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Canada Culture, Traditions, and History (FSF Guide)

Updated: Feb 17, 2023



Canada Overview

Canada is a nation in North America whose name is derived from the Iroquoian word "kanata", which literally means village. This name is fitting for a nation characterized by its tolerance and egalitarianism. These values that underlay Canadian daily life owe to the harsh, mountainous environment and its historical ethnic diversity.


Canada’s History

Canada was first discovered by Europeans when the Vikings established Canada’s community near present day L’Anse aux Meadows, Newfoundland in AD 986. After the colony was abandoned, Canada remained unknown to Europeans until Italian explorer John Cabot discovered Newfoundland’s abundant cod fishery in 1497.

French explorer Jacques Cartier discovered Québec’s St Lawrence River in 1535, but Canada’s first permanent European community was not established until 1604. Samuel de Champlain founded both Port Royal in present day Nova Scotia in 1604 and present day Québec City four years later, which became the capital of the New France colony. This fueled the lucrative fur-trade between French and Aboriginal people, driven by the demand for beaver pelts in Europe. In 1608 Champlain built a fortress at what is now Québec City. The colonists struggled against a harsh climate. Champlain allied the colony with the Algonquin, Montagnais, and Huron, historic enemies of the Iroquois, a confederation of First Nations who battled with the French settlements for a century.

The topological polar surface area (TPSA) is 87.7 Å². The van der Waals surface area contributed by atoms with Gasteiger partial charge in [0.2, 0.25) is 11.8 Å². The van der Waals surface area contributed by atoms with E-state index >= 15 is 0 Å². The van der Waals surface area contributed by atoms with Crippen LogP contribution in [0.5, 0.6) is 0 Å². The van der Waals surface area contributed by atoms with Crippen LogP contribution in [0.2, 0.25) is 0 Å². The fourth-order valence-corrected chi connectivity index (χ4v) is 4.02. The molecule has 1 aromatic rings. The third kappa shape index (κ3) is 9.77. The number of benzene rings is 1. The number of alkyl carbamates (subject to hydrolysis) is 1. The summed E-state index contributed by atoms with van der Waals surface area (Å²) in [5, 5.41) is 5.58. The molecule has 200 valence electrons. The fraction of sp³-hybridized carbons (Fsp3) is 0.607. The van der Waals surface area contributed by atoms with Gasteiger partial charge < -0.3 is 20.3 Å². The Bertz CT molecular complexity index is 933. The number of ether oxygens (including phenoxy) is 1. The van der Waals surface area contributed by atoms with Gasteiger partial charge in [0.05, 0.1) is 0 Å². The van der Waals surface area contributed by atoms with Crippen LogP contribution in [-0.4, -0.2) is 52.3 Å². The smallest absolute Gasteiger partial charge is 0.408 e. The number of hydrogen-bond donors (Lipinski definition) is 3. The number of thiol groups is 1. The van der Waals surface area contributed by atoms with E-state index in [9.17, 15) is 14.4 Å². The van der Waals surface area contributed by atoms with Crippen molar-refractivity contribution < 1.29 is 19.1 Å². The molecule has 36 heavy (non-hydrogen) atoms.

A century and a half of conflict between the British and French came to a head during the Seven Year War, when the French surrendered all of their North American territory to Great Britain. The 1774 Québec Act allowed New France’s French speaking population to preserve their language, Catholic religion, and civil law code. Many Loyalists of the British Crown settled in Upper Canada, or present day Ontario, after losing the American Revolutionary War while most French speakers remained in Lower Canada.

Ontario, Québec, New Brunswick, and Nova Scotia became Canada’s first four provinces after the 1867 formation of the Dominion of Canada, which had a strong central government and closer ties to Great Britain than to the United States.

Canada fell into conflict soon after as the 12,000 Métis of the Red River were not consulted. This was seen when Louis Riel led an army to capture the territorial capital of Fort Garry and much of the Canadian interior. Manitoba responded by sending armed forces and retook Fort Garry in 1870, with Riel fleeing to the US to escape prosecution. To prevent future uprisings, Prime Minister Macdonald established the North West Mounted Police, which are now the national police force of the country.